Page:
Loc: Oakwood,Texas
George1

While you have a valid point to be made, in our location none of the lakes have anything but a traditional spillway, some being 25 to 30 acres and none have washed out yet. Key word yet. My spillway is prob 30' long and total clay a few inches under the top layer of sand. There are 8 lakes around me and most you can jump over the spillway. My dam base is 225' across and the top is about six feet above the elevation of the spillway. The lake below me doesn't even have a spillway at all.

George did yall get a buck this season?
We got in touch with the game biologist and he is coming out to talk to us about The
Deer management program that you suggested. Thanks for that info also.

Pat W

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#393696 - 12/01/14 06:51 PM Re: spillway design [Re: Pat Williamson]
george1 Offline
Lunker

Registered: 06/30/07
Posts: 3794
Loc: Plano Texas
Pat, you have a valid point - Oakwood area is at a lower elevation than our place and drainage into the Trinity river bottoms - perhaps different soil types. I consider a siphon system an affordable insurance policy.

Only hunting was on opening weekend and no deer taken even though several young 8 pointers observed. Only older "trophy" class bucks are taken by our family members. Late season does on the menu if any permits issued this year -
Good luck with TP&W conservation program.
George
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N.E. Texas 2 acre and 1/4 acre ponds
Original george #173 (22 June 2002)





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#393697 - 12/01/14 06:59 PM Re: spillway design [Re: Pat Williamson]
esshup Offline
Moderator
Ambassador
Field Correspondent

Lunker

Registered: 01/26/09
Posts: 24029
Loc: Grovertown, Indiana
To save yourself some possible headaches in the future, go talk to your counties NRCS agent about where the pond is located at, and how many acres of watershed it has. THAT is the determining factor on how wide a spillway has to be - the speed of the water over the spillway has to be calculated. Too narrow and the speed of the water is fast, and if enough volume of water is there, it'll move softball sized and larger rocks.

The NRCS agent can and will calculate how much water you can see in a 50 and 100 year water event, which is what you have to take into account. I'd hate to have you come back here in 6 years saying "Guys, you know that hurricane that parked over us last week? Well, it washed out the dam and all the fish in the pond are now downstream."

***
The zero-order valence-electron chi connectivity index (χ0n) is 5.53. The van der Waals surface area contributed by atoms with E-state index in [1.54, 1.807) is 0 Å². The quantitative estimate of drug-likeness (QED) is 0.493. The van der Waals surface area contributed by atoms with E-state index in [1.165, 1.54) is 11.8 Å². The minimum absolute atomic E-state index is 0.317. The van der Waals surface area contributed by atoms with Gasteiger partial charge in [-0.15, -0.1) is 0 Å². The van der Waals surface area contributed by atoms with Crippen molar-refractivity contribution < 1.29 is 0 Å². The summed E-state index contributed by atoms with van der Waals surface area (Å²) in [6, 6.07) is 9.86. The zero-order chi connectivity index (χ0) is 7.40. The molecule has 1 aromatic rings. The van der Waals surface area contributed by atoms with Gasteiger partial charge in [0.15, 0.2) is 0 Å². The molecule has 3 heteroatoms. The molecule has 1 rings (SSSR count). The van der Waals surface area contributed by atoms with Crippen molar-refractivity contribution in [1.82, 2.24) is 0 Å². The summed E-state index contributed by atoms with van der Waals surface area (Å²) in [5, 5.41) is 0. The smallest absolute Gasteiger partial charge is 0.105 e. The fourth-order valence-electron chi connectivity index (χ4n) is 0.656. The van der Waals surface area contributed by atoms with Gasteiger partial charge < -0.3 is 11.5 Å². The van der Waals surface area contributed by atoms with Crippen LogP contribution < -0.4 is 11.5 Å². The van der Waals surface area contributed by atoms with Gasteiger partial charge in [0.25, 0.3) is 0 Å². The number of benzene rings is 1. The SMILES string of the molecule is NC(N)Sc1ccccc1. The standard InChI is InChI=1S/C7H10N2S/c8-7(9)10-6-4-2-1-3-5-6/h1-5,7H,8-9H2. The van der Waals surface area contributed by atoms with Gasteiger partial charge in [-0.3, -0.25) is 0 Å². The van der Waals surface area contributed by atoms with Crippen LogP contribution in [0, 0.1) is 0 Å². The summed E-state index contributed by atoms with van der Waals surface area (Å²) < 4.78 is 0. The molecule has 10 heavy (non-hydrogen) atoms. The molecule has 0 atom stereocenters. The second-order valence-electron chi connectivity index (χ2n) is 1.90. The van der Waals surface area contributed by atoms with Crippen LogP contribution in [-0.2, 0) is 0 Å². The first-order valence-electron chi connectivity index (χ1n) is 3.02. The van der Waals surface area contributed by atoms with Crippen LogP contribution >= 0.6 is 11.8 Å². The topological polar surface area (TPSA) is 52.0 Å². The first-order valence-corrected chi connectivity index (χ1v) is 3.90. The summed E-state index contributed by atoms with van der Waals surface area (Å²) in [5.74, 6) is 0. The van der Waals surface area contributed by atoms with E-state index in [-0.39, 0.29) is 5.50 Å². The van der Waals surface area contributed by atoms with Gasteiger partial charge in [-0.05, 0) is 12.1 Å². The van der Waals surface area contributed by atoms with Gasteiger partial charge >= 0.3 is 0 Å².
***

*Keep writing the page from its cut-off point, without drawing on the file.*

Without knowing all that information, there's no way that I'd make any type of recommendation on what will or won't work. If I were to make a WAG on the spillway size, I'd go with a siphon system, and make it grossly oversize. If the dam is about to be topped, you cannot move enough water fast enough!
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#393699 - 12/01/14 07:21 PM Re: spillway design [Re: Flame]
stickem' Offline


Registered: 08/10/14
Posts: 971
Loc: S.E. Texas, Polk Co.
Mr. George1,
My pond has a siphon system that you speak of. It was from the preexisting pond prior to renovation. I figured out that the water line depth of the pond can be manipulated by attaching an upright section of pipe on the discharge side of the dam. With this pipe in place, I can control the water level very accurately. I think this is a very simple and effective design for emergency water level control.
Charlie
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#393704 - 12/01/14 08:38 PM Re: spillway design [Re: stickem']
george1 Offline
Lunker

Registered: 06/30/07
Posts: 3794
Loc: Plano Texas
Yep, the siphon spollway is a simple and effective system - I just wish I could see it in action more often…! smile





Flushed about every three or so years so far - we need water bad!


Edited by george1 (12/01/14 08:41 PM)
_________________________

N.E. Texas 2 acre and 1/4 acre ponds
Original george #173 (22 June 2002)